BHS: Sir Philip Green 'went insane and called administrators' when Sports Direct boss Mike Ashley got involved

Chappell told MPs that Mike Ashley was on the brink of buying BHS to save it from administration but that the deal was blocked by Sir Philip Green

Hazel Sheffield@hazelsheffield
Thursday 09 June 2016 09:41
BHS: Rescue deal was blocked

Dominic Chappell, former owner of BHS, has said Sir Philip Green “went insane” and called the administrators when Sports Direct founder Mike Ashley tried to buy the high street chain, resulting in the loss of 11,000 jobs.

Chappell told MPs that Mike Ashley was on the brink of buying BHS to save it from administration but that the deal was blocked by Sir Philip Green.

Some 11,000 jobs will go after administrators failed to find a buyer for the British retailer, leaving gaping holes on high streets around the country.

In an extraordinary testimony to MPs on the Business, Innovation and Skills Committee, Chappell admitted that he had made a profit off BHS despite its collapse.

Chappell bought the chain from Sir Philip Green for £1 in March 2015.

Chappell said that when the business was failing, he rang up Mike Ashley and offered him his shares in exchange for BHS. Ashley was willing to do it, Chappell said, until the plan was derailed by Sir Philip.

BHS CEO on Chappell threats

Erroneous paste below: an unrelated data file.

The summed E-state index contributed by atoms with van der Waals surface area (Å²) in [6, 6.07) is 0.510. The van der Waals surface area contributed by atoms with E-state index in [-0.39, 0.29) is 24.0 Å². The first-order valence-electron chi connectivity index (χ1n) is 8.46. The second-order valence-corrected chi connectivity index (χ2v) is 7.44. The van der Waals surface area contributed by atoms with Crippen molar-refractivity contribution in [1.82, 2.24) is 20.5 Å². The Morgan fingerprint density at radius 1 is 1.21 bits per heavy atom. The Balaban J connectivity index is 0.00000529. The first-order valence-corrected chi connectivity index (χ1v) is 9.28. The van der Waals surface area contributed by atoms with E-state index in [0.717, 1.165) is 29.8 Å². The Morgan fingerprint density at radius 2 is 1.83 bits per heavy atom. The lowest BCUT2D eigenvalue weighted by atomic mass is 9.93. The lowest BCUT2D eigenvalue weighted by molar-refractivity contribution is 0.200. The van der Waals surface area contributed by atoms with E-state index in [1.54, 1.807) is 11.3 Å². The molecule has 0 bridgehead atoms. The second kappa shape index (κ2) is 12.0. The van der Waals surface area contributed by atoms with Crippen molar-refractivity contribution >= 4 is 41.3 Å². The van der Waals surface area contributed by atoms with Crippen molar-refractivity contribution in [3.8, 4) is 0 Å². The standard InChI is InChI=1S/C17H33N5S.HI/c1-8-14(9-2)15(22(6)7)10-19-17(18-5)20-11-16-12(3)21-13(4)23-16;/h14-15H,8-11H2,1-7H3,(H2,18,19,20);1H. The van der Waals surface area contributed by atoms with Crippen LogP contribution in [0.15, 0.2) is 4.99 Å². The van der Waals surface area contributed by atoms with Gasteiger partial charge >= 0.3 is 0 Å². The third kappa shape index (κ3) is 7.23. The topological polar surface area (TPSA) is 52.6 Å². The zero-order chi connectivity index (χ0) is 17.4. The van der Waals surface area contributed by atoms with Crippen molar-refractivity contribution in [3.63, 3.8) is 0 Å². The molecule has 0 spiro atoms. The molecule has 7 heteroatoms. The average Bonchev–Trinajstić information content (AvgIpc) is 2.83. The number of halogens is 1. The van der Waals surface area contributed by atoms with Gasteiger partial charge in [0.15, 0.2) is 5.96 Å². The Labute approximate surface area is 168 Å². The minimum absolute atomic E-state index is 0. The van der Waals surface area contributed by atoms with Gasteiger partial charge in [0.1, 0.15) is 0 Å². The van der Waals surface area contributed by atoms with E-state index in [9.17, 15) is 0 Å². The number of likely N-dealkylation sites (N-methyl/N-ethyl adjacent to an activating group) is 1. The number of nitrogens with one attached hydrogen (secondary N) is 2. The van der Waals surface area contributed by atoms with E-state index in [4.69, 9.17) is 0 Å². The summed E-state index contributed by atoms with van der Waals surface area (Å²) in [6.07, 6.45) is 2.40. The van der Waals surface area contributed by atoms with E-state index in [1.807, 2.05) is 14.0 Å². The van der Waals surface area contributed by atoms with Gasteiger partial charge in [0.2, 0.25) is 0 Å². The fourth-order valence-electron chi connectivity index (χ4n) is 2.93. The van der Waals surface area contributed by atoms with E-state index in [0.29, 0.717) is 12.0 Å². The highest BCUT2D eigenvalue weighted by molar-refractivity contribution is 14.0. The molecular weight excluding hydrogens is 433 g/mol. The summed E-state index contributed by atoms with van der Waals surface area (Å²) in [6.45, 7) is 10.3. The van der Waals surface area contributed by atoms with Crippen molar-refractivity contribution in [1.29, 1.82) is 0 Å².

Mike Ashley, Sports Direct founder, said that he “100 per cent wanted to buy BHS” at a separate hearing on working practices at Sports Direct on Tuesday.

“I would have loved to have bought it,” Mike Ashley said.

“BHS is logical it’s also logical we could have offered extreme value, Sports Direct upstairs and BHS downstairs, I’m not saying a saint we could have got synergies,” he said.

He added: “Please don’t ask me any more questions or I’ll get shot.”

Chappell claimed that Sir Philip knew that Retail Acquisitions Limited, Chappell's company, knew nothing about retail and that the Arcadia boss thought they would fail.

“I think Philip genuinely thought we would fail, but he sold it to us nevertheless,” Chappell said.

Chappell said he inherited stores that had fallen into disrepair.

“For the past 10 years, there had been little or no investment in the stores,” Chappell said.

“Some shops had no heating. Staff came in to paint, to replace lights because no one had invested in it for years,” he said.

His testimony followed an appearance by former BHS bosses who alleged that Chappell had repeatedly taken money from BHS.

Darren Topp, chief executive of BHS at the time of its collapse, said that Chappell had once threatened to kill him after he challenged him over the transfer of £1.5 million in funds.

All of the 163 BHS stores in the UK will hold closing down sales in the coming weeks, marking one of the biggest failures in UK retail since Woolworths closed in 2008.

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